Priscilla Papers will recall John MacArthur’s October 2019 “go home” comment directed against Beth Moore. The responses abound—online, from the pulpit, and elsewhere. Among the responders, for example, is CBE International President Mimi Haddad; see her October 23 article, “Racism and Patriarchy—Twin Demons of Abuse,” on CBE’s blog. Similarly, I have decided to use this editorial as a venue for my own brief response.
“So the Lord God said to the serpent. . . . I will put enmity between you and the woman, and between your offspring and hers; he will crush your head, and you will strike his heel.” (Gen 3:14–15 NIV)
The promise of Gen 3:15, quoted above, is a “seed—a small promise that will eventually grow into the full-blown tree of God’s good news, the storyline of Scripture.”1 This promise—the greatest promise of all, known for centuries as the protoevangelium (“first gospel,” meaning “first [glimpse of the] gospel”)—runs through the OT as a beacon of hope.
Personhood is deeply intertwined with the names we are given. In the biblical narrative, names of characters brim with meaning. Such meaning is enhanced in those instances in which a person takes or is given a new name.1 A rare example of a woman undergoing a name change is Sarai, who takes on the new identity of “Sarah” in Gen 17. This transpires within the various iterations of God’s covenant with Abraham (the Abrahamic covenant) found in Gen 12–17. What makes Gen 17:15–16 of particular interest is not only Sarai’s name change, but her inclusion in the promise of blessings.
Hebrew nouns have grammatical gender, either feminine or masculine. Hebrew verbs distinguish masculine and feminine plurals as well as masculine and feminine singulars. English translations generally mirror the gender of such verbs in narrative and usually, but not always, when the female metaphor is inescapably gendered—for example, childbirth. However, if the image is out of the ordinary for female roles in the translator’s cultural context, or if the metaphor seems to obscure the word it stands for, feminine verb marking, as well as feminine nouns, are often ignored.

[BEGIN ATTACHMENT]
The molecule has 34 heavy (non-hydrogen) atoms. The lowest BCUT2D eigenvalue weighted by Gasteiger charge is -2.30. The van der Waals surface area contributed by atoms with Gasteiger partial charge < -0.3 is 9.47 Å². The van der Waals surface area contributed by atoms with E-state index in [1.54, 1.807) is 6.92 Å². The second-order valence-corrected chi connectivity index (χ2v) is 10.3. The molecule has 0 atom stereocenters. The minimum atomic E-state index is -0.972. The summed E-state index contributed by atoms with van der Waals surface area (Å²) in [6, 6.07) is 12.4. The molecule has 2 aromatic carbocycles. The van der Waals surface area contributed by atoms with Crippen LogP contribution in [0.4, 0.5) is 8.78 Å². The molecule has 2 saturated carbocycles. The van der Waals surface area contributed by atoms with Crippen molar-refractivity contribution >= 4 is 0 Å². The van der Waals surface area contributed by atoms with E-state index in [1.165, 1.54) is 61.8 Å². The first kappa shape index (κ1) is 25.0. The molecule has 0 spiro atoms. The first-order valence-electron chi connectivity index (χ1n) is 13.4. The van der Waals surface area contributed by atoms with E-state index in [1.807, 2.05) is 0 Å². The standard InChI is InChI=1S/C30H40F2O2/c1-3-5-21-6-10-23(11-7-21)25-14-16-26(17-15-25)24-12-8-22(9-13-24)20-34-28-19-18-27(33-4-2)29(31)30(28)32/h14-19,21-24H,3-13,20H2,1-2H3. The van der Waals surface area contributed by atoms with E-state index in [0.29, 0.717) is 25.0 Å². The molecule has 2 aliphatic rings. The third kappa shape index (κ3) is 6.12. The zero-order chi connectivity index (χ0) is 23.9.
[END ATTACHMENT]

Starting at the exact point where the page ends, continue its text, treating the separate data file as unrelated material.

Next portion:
Philippians 4:2–3: “I encourage Euodia, and I encourage Syntyche to [pursue] the same mindset in [the] Lord. Yes, I also ask you, true comrade, to come alongside and help these women, who labored alongside me in the [work of] the gospel, along with Clement and the rest of my fellow-laborers, whose names are in [the] Book of Life.”1
Gretchen G. Hull was instrumental in the founding of CBE. A woman with few equals, she was a gifted mathematician, pianist, author, editor, philosopher, and church leader. One of CBE’s founders, as well as a board member and early pioneering editor of Priscilla Papers, Gretchen was brilliant, gutsy, and never afraid to speak out.
In Mark 12:41–44, a woman shows the readers the way to follow Christ as she foreshadows the suffering that lies ahead for Messiah and for the disciples by giving her “whole life” to God. Thus, she should not be overlooked in the Bible’s long list of exemplary women. Through Mark’s artful storytelling, this unnamed woman—whom Jesus witnesses giving an offering in the temple—encapsulates the self-giving life of Christ and foreshadows the lives of all Christians who follow Jesus well.
The theme of this issue of Priscilla Papers is Character Sketches. Each article gives insight into one or more Bible characters.
Tyler Allred shares with us his careful and insightful reading of Philippians 4:2–3, which begins, “I plead with Euodia and I plead with Syntyche to be of the same mind in the Lord” (NIV). Tyler argues that Euodia and Syntyche are church leaders whom Paul addresses, “not because of an existing quarrel, but because the unity mindset is so important to the continued advancement of the mission of God” in Philippi.
Evangelical Christianity stands at a crossroads. The claim itself may portend nothing revolutionary: the movement regularly faces such conditions as a by-product of its drive to reform Christianity and its sense of urgency in so doing.
The focus of this article is 1 Cor 11:7 and its surrounding verses. I explore how 11:7 has been received over the centuries, including how it has been perceived to fit into 1 Cor 11:2–16 and what it has been deemed to communicate regarding the relation of man to woman, woman to man, and both to God. I demonstrate the interpretive difficulties of the passage by surveying the views of six interpreters. In the end, I find all six to be insufficient and opt instead to affirm Paul’s radical vision for a new humanity.